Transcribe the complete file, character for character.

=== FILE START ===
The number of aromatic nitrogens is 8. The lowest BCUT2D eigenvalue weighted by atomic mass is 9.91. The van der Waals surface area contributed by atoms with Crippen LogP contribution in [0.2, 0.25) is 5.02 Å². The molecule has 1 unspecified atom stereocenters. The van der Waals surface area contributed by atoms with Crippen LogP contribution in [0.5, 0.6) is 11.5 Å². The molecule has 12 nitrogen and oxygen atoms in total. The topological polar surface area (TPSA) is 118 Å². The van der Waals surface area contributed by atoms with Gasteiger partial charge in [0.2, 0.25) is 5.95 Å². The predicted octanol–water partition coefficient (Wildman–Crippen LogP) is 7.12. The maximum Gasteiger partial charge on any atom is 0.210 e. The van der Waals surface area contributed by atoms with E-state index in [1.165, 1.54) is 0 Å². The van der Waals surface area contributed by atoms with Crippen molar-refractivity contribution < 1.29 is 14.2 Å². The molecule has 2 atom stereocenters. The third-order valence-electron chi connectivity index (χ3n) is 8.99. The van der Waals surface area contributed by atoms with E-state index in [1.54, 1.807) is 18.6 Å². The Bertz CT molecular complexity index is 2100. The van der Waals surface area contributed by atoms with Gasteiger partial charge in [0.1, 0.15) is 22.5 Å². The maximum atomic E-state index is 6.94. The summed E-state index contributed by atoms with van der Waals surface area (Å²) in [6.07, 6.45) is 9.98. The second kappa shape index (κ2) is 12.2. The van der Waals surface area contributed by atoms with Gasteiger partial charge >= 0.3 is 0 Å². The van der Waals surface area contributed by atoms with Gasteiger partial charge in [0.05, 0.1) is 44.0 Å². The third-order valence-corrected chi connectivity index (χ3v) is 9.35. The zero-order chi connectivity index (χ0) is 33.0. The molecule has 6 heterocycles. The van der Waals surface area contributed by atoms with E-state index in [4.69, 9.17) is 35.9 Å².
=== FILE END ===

The number of aromatic nitrogens is 8. The lowest BCUT2D eigenvalue weighted by atomic mass is 9.91. The van der Waals surface area contributed by atoms with Crippen LogP contribution in [0.2, 0.25) is 5.02 Å². The molecule has 1 unspecified atom stereocenters. The van der Waals surface area contributed by atoms with Crippen LogP contribution in [0.5, 0.6) is 11.5 Å². The molecule has 12 nitrogen and oxygen atoms in total. The topological polar surface area (TPSA) is 118 Å². The van der Waals surface area contributed by atoms with Gasteiger partial charge in [0.2, 0.25) is 5.95 Å². The predicted octanol–water partition coefficient (Wildman–Crippen LogP) is 7.12. The maximum Gasteiger partial charge on any atom is 0.210 e. The van der Waals surface area contributed by atoms with E-state index in [1.165, 1.54) is 0 Å². The van der Waals surface area contributed by atoms with Crippen molar-refractivity contribution < 1.29 is 14.2 Å². The molecule has 2 atom stereocenters. The third-order valence-electron chi connectivity index (χ3n) is 8.99. The van der Waals surface area contributed by atoms with E-state index in [1.54, 1.807) is 18.6 Å². The Bertz CT molecular complexity index is 2100. The van der Waals surface area contributed by atoms with Gasteiger partial charge in [0.1, 0.15) is 22.5 Å². The maximum atomic E-state index is 6.94. The summed E-state index contributed by atoms with van der Waals surface area (Å²) in [6.07, 6.45) is 9.98. The second kappa shape index (κ2) is 12.2. The van der Waals surface area contributed by atoms with Gasteiger partial charge >= 0.3 is 0 Å². The van der Waals surface area contributed by atoms with Gasteiger partial charge in [0.05, 0.1) is 44.0 Å². The third-order valence-corrected chi connectivity index (χ3v) is 9.35. The zero-order chi connectivity index (χ0) is 33.0. The molecule has 6 heterocycles. The van der Waals surface area contributed by atoms with E-state index in [4.69, 9.17) is 35.9 Å².